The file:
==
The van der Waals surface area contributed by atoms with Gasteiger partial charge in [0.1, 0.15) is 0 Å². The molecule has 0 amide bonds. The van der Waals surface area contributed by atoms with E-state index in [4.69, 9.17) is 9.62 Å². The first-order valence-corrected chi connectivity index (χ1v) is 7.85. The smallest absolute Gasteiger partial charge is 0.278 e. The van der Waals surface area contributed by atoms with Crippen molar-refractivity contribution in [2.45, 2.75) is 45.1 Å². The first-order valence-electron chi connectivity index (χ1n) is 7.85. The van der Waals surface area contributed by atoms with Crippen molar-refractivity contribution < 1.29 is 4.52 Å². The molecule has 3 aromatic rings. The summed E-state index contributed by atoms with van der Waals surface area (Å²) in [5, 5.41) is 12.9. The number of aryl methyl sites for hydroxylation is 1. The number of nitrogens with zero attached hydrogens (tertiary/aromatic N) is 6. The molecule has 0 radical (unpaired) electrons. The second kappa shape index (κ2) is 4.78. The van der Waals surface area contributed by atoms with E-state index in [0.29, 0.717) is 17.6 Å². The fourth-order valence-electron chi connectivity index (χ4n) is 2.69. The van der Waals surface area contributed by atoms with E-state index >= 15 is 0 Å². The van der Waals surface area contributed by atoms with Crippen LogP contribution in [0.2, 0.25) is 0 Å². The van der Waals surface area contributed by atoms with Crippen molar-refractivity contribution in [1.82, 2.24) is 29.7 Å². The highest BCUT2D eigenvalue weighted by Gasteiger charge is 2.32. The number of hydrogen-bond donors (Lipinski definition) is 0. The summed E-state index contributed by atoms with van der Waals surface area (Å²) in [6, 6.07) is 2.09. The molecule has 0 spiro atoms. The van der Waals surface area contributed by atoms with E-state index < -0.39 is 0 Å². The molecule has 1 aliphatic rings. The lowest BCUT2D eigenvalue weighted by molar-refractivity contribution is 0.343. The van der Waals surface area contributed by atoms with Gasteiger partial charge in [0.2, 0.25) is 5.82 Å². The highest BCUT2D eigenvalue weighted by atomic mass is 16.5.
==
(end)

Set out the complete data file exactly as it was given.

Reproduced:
The van der Waals surface area contributed by atoms with Gasteiger partial charge in [0.1, 0.15) is 0 Å². The molecule has 0 amide bonds. The van der Waals surface area contributed by atoms with E-state index in [4.69, 9.17) is 9.62 Å². The first-order valence-corrected chi connectivity index (χ1v) is 7.85. The smallest absolute Gasteiger partial charge is 0.278 e. The van der Waals surface area contributed by atoms with Crippen molar-refractivity contribution in [2.45, 2.75) is 45.1 Å². The first-order valence-electron chi connectivity index (χ1n) is 7.85. The van der Waals surface area contributed by atoms with Crippen molar-refractivity contribution < 1.29 is 4.52 Å². The molecule has 3 aromatic rings. The summed E-state index contributed by atoms with van der Waals surface area (Å²) in [5, 5.41) is 12.9. The number of aryl methyl sites for hydroxylation is 1. The number of nitrogens with zero attached hydrogens (tertiary/aromatic N) is 6. The molecule has 0 radical (unpaired) electrons. The second kappa shape index (κ2) is 4.78. The van der Waals surface area contributed by atoms with E-state index in [0.29, 0.717) is 17.6 Å². The fourth-order valence-electron chi connectivity index (χ4n) is 2.69. The van der Waals surface area contributed by atoms with E-state index >= 15 is 0 Å². The van der Waals surface area contributed by atoms with Crippen LogP contribution in [0.2, 0.25) is 0 Å². The van der Waals surface area contributed by atoms with Crippen molar-refractivity contribution in [1.82, 2.24) is 29.7 Å². The highest BCUT2D eigenvalue weighted by Gasteiger charge is 2.32. The number of hydrogen-bond donors (Lipinski definition) is 0. The summed E-state index contributed by atoms with van der Waals surface area (Å²) in [6, 6.07) is 2.09. The molecule has 0 spiro atoms. The van der Waals surface area contributed by atoms with E-state index < -0.39 is 0 Å². The molecule has 1 aliphatic rings. The lowest BCUT2D eigenvalue weighted by molar-refractivity contribution is 0.343. The van der Waals surface area contributed by atoms with Gasteiger partial charge in [0.2, 0.25) is 5.82 Å². The highest BCUT2D eigenvalue weighted by atomic mass is 16.5.